Tracking Trash in the Modern Archaeological Record

Artifact Deposition into the Modern Archaeological Record

Artifact Deposition into the Modern Archaeological Record

Have you ever wondered what happens to the styrofoam coffee cup that you recently tossed into the garbage bin? Once its liquid contents were consumed did you give any thought to the disposable container itself? Like most of us, the mass produced containers of our consumable society are taken for granted and quickly forgotten once they reach their designated garbage receptacles. It is precisely these disposed of pieces of our daily lives that the field of Archaeology studies, in order to understand material culture in the context of time and space. A broken piece of pottery from a 1,500 year old Woodland Period jar found along the Milwaukee River holds similar cultural meaning as an aluminum root beer can located in the same vicinity. Each elicits data pertaining to human rendered technology, cultural modes of consumption, environmental deposition, artifact preservation, etc. Yet, only a fraction of the cultural behaviors that were enacted to produce, consume and dispose of these disparately connected artifacts can ever be ascertained.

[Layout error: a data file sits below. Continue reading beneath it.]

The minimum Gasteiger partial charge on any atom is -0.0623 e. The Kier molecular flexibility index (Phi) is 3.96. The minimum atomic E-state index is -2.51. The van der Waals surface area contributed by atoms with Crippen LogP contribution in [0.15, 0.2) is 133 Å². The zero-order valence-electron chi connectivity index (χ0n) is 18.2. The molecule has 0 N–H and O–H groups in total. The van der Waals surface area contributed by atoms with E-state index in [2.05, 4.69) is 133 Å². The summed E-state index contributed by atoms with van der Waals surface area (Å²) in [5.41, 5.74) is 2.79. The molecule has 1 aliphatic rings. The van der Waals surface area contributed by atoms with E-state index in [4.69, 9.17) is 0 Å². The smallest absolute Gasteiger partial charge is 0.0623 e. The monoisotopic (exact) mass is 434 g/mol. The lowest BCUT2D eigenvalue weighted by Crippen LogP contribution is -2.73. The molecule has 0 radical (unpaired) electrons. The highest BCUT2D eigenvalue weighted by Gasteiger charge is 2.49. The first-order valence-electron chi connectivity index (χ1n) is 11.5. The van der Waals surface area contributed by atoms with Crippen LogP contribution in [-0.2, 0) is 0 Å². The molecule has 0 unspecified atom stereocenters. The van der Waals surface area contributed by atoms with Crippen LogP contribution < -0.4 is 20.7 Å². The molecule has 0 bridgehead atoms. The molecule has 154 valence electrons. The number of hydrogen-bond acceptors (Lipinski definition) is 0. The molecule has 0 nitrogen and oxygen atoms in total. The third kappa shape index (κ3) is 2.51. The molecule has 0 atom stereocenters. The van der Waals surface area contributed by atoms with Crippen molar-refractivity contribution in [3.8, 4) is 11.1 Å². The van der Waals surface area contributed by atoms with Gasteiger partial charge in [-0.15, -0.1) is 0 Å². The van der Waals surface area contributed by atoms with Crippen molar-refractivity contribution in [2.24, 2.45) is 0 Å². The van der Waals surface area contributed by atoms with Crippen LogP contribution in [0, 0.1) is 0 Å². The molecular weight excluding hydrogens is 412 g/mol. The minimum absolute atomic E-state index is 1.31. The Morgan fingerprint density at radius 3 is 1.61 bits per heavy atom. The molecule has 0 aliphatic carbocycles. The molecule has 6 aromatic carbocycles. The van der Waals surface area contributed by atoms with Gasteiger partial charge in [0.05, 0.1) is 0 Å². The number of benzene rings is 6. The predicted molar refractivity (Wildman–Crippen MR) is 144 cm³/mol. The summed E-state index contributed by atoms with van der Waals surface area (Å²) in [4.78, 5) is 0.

However, now with the aid of innovative technology developed by MIT’s SENSEable City Lab, modern artifacts are beginning to provide insightful information on the journey of a piece of trash through the “removal-chain.” TrashTrack uses hundreds of small, smart, location aware tags, which are part of a network of tiny locatable microeletromechanical systems currently under development. “These tags are attached to different types of trash so that these items can be followed through the city’s waste management system, revealing the final journey of our everyday objects in a series of real time visualizations.”

Data Collection Microchip

Data Collection Microchip

These kinds of data could have profound implications for how we think about the amount of waste we produce on a daily basis, as well as the distance and rate these objects travel over time. While this pilot program is designed for waste management purposes, the resulting data offer profound information for social scientists and certainly for future archaeologists. If someday all consumer products had similar microchips, one could locate the distribution and location of this garbage, which would be particularly important for environmentally degrading material culture, such as batteries, electronics, etc.

A Computer Midden from the Digital Age

A Computer Midden from the Digital Age

By cultivating a more informed population about the insights gained from this technology, perhaps our collective conscience will be more cognizant about our consumptive patterns of behavior. Perhaps now we will begin to confront the mounting question of where and when our trash is disposed of and how long it remains in the environment, before it is either destroyed or recycled. Nevertheless, a more informed public can only mean a more habitable future when we begin to address the impact we are leaving in the archaeological record.

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